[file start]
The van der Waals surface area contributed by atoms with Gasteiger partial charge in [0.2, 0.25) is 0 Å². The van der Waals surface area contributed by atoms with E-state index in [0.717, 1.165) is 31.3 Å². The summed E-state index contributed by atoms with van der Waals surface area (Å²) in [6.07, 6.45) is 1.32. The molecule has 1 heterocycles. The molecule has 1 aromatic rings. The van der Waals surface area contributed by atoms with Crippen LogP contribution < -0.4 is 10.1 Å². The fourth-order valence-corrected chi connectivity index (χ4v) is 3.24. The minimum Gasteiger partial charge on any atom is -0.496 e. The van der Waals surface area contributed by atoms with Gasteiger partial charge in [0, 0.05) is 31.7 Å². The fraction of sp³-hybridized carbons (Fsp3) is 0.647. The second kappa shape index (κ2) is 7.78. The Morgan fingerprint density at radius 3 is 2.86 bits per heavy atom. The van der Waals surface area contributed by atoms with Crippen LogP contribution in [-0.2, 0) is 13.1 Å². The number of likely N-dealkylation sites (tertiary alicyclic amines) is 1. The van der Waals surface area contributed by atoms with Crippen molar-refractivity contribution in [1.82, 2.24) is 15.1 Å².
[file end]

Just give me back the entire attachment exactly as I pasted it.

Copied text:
The van der Waals surface area contributed by atoms with Gasteiger partial charge in [0.2, 0.25) is 0 Å². The van der Waals surface area contributed by atoms with E-state index in [0.717, 1.165) is 31.3 Å². The summed E-state index contributed by atoms with van der Waals surface area (Å²) in [6.07, 6.45) is 1.32. The molecule has 1 heterocycles. The molecule has 1 aromatic rings. The van der Waals surface area contributed by atoms with Crippen LogP contribution < -0.4 is 10.1 Å². The fourth-order valence-corrected chi connectivity index (χ4v) is 3.24. The minimum Gasteiger partial charge on any atom is -0.496 e. The van der Waals surface area contributed by atoms with Gasteiger partial charge in [0, 0.05) is 31.7 Å². The fraction of sp³-hybridized carbons (Fsp3) is 0.647. The second kappa shape index (κ2) is 7.78. The Morgan fingerprint density at radius 3 is 2.86 bits per heavy atom. The van der Waals surface area contributed by atoms with Crippen LogP contribution in [-0.2, 0) is 13.1 Å². The number of likely N-dealkylation sites (tertiary alicyclic amines) is 1. The van der Waals surface area contributed by atoms with Crippen molar-refractivity contribution in [1.82, 2.24) is 15.1 Å².